The individual items resulting from each grant project are listed after the project identification information. The physical arrangement of accession 1999.IA.01 matches the intellectual arrangement of the records. The reports in all later accessions have not been physically organized and do not mirror the intellectual arrangement.

    Indexing Terms

    Subjects - Corporate Bodies

    Getty Foundation
    Getty Conservation Institute
    Getty Grant Program

    Subjects - Topics

    Stained glass windows -- Conservation and restoration
    Archaeological sites -- Conservation and restoration
    Historic buildings -- Conservation and restoration
    Paintings -- Conservation and restoration
    Historic preservation
    Historic districts -- Conservation and restoration
    Art objects -- Conservation and restoration
    Conservation and restoration -- Needs assessment
    Monuments -- Conservation and restoration
    Armories (military buildings) -- Conservation and restoration
    Prisons -- Conservation and restoration
    Church buildings -- Conservation and restoration
    Synagogues -- Conservation and restoration
    Architecture -- Conservation and restoration
    Sculpture -- Conservation and restoration
    Altarpieces -- Conservation and restoration
    Decorative arts -- Conservation and restoration
    Castles -- Conservation and restoration
    Furniture finishing
    Excavations (Archaeology)

    Genres and Forms of Material

    Slides (photographs)
    Surveys (documents)
    Floppy disks
    Historic structure reports
    Technical drawings
    Architectural drawings (visual works)

    To request an item:

    Project Record Fields Basic Corresponding EAD tags
    Accession number In series description acquisition information
    IRIS No. [The same number is used in all records - it has been placed in the narrative of the processinfo tag and does not need to be repeated elsewhere]
    GRI box number [Information is not being maintained at the project level in EAD]
    GCI box number [Information has not been maintained in this finding aid]
    GCI project id [Field was never used]
    Grant Project id Place within unitid and bold it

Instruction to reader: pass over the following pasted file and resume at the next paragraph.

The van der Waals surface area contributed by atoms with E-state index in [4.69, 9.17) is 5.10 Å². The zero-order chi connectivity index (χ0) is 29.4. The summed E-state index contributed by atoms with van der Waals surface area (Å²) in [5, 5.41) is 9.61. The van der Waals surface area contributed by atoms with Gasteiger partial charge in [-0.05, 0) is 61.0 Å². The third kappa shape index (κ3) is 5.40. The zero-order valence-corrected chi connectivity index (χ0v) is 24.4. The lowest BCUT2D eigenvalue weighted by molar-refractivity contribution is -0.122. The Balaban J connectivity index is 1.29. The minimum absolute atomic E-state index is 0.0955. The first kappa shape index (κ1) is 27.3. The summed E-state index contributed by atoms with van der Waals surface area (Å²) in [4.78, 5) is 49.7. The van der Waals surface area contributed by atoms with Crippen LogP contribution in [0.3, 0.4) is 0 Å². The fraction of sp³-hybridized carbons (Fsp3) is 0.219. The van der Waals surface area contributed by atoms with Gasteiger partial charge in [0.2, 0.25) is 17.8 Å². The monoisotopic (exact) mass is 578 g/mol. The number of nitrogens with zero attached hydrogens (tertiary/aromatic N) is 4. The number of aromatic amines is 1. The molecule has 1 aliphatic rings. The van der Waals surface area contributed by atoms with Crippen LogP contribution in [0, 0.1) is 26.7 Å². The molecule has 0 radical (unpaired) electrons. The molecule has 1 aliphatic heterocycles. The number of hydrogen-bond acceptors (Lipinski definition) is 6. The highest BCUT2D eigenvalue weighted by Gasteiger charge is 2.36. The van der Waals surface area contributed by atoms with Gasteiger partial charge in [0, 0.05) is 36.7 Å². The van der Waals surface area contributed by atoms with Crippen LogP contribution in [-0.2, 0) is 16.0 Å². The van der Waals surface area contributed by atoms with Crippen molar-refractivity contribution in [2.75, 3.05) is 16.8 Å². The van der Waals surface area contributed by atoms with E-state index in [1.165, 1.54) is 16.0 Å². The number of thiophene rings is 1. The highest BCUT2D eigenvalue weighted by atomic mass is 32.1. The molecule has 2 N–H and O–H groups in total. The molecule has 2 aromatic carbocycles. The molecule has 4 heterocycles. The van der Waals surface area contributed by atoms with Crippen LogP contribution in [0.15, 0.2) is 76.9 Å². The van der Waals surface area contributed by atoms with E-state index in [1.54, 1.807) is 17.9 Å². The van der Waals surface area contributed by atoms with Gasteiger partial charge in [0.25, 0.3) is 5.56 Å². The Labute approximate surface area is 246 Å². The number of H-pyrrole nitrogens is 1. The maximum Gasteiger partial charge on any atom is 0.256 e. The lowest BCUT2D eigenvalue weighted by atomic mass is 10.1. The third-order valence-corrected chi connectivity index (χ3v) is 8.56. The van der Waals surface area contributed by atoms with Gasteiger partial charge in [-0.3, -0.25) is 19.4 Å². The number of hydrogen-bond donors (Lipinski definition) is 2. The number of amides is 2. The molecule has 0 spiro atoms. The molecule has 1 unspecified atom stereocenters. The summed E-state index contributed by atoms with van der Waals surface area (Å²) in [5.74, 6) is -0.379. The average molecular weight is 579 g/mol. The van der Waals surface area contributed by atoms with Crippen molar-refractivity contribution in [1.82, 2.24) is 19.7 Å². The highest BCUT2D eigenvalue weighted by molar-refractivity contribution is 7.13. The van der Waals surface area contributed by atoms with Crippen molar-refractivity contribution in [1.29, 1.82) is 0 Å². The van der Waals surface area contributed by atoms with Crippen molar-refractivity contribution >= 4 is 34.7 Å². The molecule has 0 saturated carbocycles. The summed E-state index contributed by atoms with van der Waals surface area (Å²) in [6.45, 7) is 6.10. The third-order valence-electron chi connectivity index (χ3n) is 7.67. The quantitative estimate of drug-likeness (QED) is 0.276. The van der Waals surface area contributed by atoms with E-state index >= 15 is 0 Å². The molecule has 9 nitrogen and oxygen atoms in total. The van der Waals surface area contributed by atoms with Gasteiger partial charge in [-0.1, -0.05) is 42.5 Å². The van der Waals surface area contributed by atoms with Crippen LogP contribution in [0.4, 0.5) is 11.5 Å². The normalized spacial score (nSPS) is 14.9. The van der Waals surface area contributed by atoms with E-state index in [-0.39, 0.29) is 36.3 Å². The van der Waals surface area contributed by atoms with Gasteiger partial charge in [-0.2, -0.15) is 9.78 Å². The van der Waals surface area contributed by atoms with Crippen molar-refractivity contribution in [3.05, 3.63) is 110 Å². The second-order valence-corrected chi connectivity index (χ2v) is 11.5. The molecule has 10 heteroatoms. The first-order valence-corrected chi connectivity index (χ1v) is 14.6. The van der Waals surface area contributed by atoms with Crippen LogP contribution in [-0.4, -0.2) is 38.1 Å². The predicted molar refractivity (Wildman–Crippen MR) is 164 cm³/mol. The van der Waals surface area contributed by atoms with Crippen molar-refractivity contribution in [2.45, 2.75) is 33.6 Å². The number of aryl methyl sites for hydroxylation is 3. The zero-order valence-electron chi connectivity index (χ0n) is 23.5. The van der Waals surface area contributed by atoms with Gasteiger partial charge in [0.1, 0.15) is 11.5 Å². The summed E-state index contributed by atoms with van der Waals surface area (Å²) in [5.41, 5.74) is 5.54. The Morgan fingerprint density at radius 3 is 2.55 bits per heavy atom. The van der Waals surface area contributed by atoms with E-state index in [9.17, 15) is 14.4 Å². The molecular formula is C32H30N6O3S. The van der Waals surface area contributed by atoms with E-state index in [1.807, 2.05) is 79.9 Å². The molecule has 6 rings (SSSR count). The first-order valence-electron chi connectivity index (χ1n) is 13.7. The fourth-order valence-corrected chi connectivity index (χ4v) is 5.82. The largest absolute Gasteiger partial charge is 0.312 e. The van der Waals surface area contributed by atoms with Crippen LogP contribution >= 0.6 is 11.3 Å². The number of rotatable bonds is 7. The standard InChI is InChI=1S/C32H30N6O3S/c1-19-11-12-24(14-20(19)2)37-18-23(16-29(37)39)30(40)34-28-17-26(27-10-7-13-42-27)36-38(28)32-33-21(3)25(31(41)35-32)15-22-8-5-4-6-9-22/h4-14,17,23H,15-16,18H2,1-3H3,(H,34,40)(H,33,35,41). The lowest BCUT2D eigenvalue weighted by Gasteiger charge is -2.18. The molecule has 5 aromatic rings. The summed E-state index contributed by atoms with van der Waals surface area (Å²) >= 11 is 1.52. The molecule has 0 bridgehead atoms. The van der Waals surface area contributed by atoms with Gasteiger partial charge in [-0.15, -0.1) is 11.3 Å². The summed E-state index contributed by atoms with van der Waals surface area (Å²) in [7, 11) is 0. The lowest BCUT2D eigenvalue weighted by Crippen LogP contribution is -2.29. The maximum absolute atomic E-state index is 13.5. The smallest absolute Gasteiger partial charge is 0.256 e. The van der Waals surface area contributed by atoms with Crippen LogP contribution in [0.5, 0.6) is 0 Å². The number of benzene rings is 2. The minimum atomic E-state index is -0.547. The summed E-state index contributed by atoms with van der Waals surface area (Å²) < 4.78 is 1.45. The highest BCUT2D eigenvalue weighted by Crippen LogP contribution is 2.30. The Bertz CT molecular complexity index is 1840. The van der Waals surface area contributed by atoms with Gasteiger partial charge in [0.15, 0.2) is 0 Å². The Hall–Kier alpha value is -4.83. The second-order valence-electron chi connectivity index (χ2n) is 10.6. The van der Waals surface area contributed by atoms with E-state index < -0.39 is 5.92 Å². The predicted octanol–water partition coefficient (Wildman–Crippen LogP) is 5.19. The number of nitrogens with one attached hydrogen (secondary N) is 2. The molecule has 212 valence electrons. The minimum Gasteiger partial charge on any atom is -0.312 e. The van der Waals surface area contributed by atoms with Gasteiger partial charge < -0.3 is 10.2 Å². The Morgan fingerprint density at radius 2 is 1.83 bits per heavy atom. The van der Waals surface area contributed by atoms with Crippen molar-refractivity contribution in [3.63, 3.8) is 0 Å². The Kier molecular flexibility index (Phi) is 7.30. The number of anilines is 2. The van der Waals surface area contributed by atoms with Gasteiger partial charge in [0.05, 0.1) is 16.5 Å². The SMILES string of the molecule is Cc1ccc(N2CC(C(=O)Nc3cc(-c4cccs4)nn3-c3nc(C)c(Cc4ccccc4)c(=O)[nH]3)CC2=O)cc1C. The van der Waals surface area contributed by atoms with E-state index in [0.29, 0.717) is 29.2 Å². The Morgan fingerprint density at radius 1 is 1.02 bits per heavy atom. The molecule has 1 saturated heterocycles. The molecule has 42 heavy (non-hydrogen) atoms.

Grant support type Place within unitid and bold it
    Date Grant Approved Place within unitdate, spell out the date, follow it with ), and fill in the normal attribute
    Organization Place within unittitle, followed by a colon
    Project name Place within unittitle, after the colon and follow it with "(grant approval date, "
    Beginning date [Field was never used]
    Completion date [Field was never used]
    Location If the content of the field does not appear in one of the descriptors, put it in the unittitle, following the "orgaization" information but before the colon; separate from the organization information with comma
    Project notes Use scopecontent tags with head "Project notes"
    Descriptors Use controllaccess tags, with appropriate subordinate tags (do not use head tags for the subordinate controllaccess tags)
    Project record number [Information has not been maintained in this finding aid]
    Item Record Fields Basic Corresponding EAD tags
    GCI project id [Field was never used]
    GRI box number Use container tag with type and level attributes "Box"
    GCI box number [Information has not been maintained in this finding aid]
    Grant Project id [Information is only maintained at the project level in EAD]
    File name [Field was never used - as far as I've seen]
    File number [Field was never used - as far as I've seen]
    Number of items in file Use physdesc tag with approprite subordinate tags (combine with "Physical descripton" field below)
    Project name [Information is only maintained at the project level in EAD]
    Title Place within unittitle, use appropriate subordinate tags as needed
    Date Place within unitdate, spell out the date, follow with a comma and space, and fill in the normal attribute
    Author Use appropriate tags within unittitle tag used for "Title" above
    Language Place within langmaterial/language tags, following unitdate and before physdesc
    Organization [Information is only maintained at the project level in EAD]
    Physical description Use physdesc tag with approprite subordinate tags (combine with "Number of items in file" field below)
    Contents or list of items Use scopecontent tag place, remove head and place brackets around text
    Notes Combine content with "Contents or list of items" field above, using separate paragraph tags if needed
    Descriptors [Information is only maintained at the project level in EAD - enter descriptors item descriptors at the project level only if they do not duplicate existing descriptors]
    Record creator [Information has been placed in the narrative of the processinfo tag and does not need to be repeated elsewhere]
    Record creation date [Information has been placed in the narrative of the processinfo tag and does not need to be repeated elsewhere]
    Project record number [Information has not been maintained in this finding aid]
    Item record number The record number is not maintained in this finding aid, but assign a consecutive number for each item in a project and place it in the unitid tag with a label of "Project Item:"